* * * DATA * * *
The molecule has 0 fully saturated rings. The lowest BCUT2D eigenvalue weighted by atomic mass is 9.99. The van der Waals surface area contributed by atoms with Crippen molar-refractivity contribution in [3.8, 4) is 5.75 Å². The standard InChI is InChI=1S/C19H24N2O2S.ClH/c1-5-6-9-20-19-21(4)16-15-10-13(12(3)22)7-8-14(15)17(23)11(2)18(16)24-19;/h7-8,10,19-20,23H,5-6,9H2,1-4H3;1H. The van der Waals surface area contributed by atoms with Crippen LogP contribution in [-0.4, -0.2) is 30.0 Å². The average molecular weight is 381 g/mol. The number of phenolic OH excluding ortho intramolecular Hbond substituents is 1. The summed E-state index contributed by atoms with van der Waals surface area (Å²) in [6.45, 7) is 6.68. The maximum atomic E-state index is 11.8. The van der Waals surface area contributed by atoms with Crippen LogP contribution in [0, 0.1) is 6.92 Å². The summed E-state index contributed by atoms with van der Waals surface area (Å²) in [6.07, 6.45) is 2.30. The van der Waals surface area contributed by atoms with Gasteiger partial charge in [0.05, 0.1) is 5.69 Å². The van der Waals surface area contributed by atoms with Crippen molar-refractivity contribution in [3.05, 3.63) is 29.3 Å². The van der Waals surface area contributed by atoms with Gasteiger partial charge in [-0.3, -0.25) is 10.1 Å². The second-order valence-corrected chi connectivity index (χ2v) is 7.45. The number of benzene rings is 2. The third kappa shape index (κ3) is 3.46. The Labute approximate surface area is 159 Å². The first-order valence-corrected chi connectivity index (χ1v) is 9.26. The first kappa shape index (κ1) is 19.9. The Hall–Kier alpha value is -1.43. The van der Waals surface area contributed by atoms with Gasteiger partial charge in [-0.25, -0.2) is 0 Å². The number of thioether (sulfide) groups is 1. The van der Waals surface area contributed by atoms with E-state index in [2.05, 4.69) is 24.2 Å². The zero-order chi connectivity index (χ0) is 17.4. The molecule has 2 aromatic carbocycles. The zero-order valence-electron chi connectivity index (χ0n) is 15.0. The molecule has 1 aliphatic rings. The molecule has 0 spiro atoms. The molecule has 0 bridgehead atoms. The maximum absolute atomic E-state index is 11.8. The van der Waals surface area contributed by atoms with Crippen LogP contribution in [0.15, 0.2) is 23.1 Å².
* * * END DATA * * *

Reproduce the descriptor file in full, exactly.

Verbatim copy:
The molecule has 0 fully saturated rings. The lowest BCUT2D eigenvalue weighted by atomic mass is 9.99. The van der Waals surface area contributed by atoms with Crippen molar-refractivity contribution in [3.8, 4) is 5.75 Å². The standard InChI is InChI=1S/C19H24N2O2S.ClH/c1-5-6-9-20-19-21(4)16-15-10-13(12(3)22)7-8-14(15)17(23)11(2)18(16)24-19;/h7-8,10,19-20,23H,5-6,9H2,1-4H3;1H. The van der Waals surface area contributed by atoms with Crippen LogP contribution in [-0.4, -0.2) is 30.0 Å². The average molecular weight is 381 g/mol. The number of phenolic OH excluding ortho intramolecular Hbond substituents is 1. The summed E-state index contributed by atoms with van der Waals surface area (Å²) in [6.45, 7) is 6.68. The maximum atomic E-state index is 11.8. The van der Waals surface area contributed by atoms with Crippen LogP contribution in [0, 0.1) is 6.92 Å². The summed E-state index contributed by atoms with van der Waals surface area (Å²) in [6.07, 6.45) is 2.30. The van der Waals surface area contributed by atoms with Gasteiger partial charge in [0.05, 0.1) is 5.69 Å². The van der Waals surface area contributed by atoms with Crippen molar-refractivity contribution in [3.05, 3.63) is 29.3 Å². The van der Waals surface area contributed by atoms with Gasteiger partial charge in [-0.3, -0.25) is 10.1 Å². The second-order valence-corrected chi connectivity index (χ2v) is 7.45. The number of benzene rings is 2. The third kappa shape index (κ3) is 3.46. The Labute approximate surface area is 159 Å². The first-order valence-corrected chi connectivity index (χ1v) is 9.26. The first kappa shape index (κ1) is 19.9. The Hall–Kier alpha value is -1.43. The van der Waals surface area contributed by atoms with Gasteiger partial charge in [-0.25, -0.2) is 0 Å². The number of thioether (sulfide) groups is 1. The van der Waals surface area contributed by atoms with E-state index in [2.05, 4.69) is 24.2 Å². The zero-order chi connectivity index (χ0) is 17.4. The molecule has 2 aromatic carbocycles. The zero-order valence-electron chi connectivity index (χ0n) is 15.0. The molecule has 1 aliphatic rings. The molecule has 0 spiro atoms. The molecule has 0 bridgehead atoms. The maximum absolute atomic E-state index is 11.8. The van der Waals surface area contributed by atoms with Crippen LogP contribution in [0.15, 0.2) is 23.1 Å².